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Pledges to Petition on Next Phase of HS2 in Staffordshire

Staffordshire County Council is championing their cause in Parliament on Phase 2a of HS2, and has pledged to continue to get the best deal for Staffordshire and its communities.

Phase 2a will aim to mitigate the impact of the high speed line that will run from the West Midlands to Crewe.

Mark Winnington, Staffordshire County Council’s Cabinet Member for Economic Growth, said: “From the outset the county council has been committed to get the best outcome from HS2 for the county, for communities and for businesses in terms of mitigation, compensation, improved connectivity and a share in any economic benefits the project delivers.

“As part of our lobbying on Phase One we achieved the lowering of five miles of the route in Lichfield, bringing significant environmental mitigation, and it is only right that we continue to do everything can to get the best deal for Staffordshire in this next phase. We also secured the inclusion of the Handsacre Link, which will allow Staffordshire residents to benefit from high speed travel via the hub at Stafford.”

In total the county council had approximately 100 petitioning points on Phase 1 of HS2, which ranged from major changes to the vertical alignment of the railway to points of technical detail concerning the Environmental Statement. The High Speed Rail (West Midlands to Crewe) Bill was deposited to Parliament in July and a second reading is expected in the House of Commons in early 2018.

At this stage the county council and other parties will be able to petition on the impact along the 33 miles of the route and key petitioning points identified by the county council include:

  • The potential to lower the vertical alignment of the railway as it passes by Kings Bromley on viaduct
  • Proper assessment of the potential to join Whitmore and Bar Hill tunnels, avoiding a range of impacts including loss of ancient woodland
  • Ensuring maximum mitigation for the railhead/maintenance depot at Stone, including consideration of noise, visual impact, and transport planning issues
  • Petitioning on alternative or improved construction routes where these are unacceptable in safety or capacity terms
  • Ensuring proper mitigation and restoration for the borrow pits proposed in Lichfield and Newcastle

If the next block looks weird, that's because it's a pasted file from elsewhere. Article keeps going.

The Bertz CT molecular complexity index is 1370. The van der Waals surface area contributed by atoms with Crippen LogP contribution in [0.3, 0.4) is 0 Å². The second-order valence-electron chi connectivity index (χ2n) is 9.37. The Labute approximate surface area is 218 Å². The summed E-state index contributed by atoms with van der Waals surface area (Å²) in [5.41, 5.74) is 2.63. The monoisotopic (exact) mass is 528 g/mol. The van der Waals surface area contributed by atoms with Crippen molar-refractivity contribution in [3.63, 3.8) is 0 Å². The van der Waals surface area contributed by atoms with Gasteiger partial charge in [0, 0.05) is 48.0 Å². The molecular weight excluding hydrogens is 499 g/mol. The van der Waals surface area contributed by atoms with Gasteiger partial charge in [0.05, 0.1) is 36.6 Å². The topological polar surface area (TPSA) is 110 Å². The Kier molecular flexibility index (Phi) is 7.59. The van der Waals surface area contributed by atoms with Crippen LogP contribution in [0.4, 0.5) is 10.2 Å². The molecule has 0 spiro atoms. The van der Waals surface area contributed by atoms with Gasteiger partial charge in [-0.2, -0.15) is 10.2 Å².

• A range of ecological, archaeological, landscape and Public Rights of Way matters

In total, the high speed rail line will run through 45 miles of Staffordshire in Phase 1 and Phase 2a with the route to Crewe due to open in 2026.

On the local impact of the HS2 project, Sir Bill Cash added –
“Following my formal response to the consultation for the HS2 Phase 2a route between the West Midlands and Crewe, I have continued to express my clear continued and resolute opposition to the HS2 project which is deeply flawed and which in Phase2a, so deeply and specially affects my constituents and their properties.
“The proposals raise grave concerns and will have a massively devastating impact on the lives and properties of my constituents at Yarnfield and Stone, Swynnerton, Baldwins Gate, Bar Hill, Whitmore, Whitmore Heath and Madeley and in the surrounding villages.
“I remain opposed to the direct impact of the proposed line throughout those areas and the railhead at Yarnfield, in between the proposed HS2 route and the M6, particularly since the scheme will bring no intrinsic benefit to my constituency.
“On behalf of my constituents, I have been and will continue to press for every means of mitigating and reducing the impact, working with all the relevant interests adversely and injuriously affected by the proposals. I will continue to represent the interests of my constituents in this vital matter, jointly and separately, and consult with those concerned.
“In the new year, I will vote against the Second Reading of the High Speed Rail (West Midlands – Crewe) Bill and when the hybrid Bill Select Committee is then then set up, the Committee will then be able to hear petitions from myself and my constituents whose property or interests are directly and specially affected by the proposals in the Bill. I will be assisting my constituents in the preparation of petitions in order to protect their interests. I will do so on the basis that the Committee may then require changes to the Bill in response to petitioners’ concerns.”
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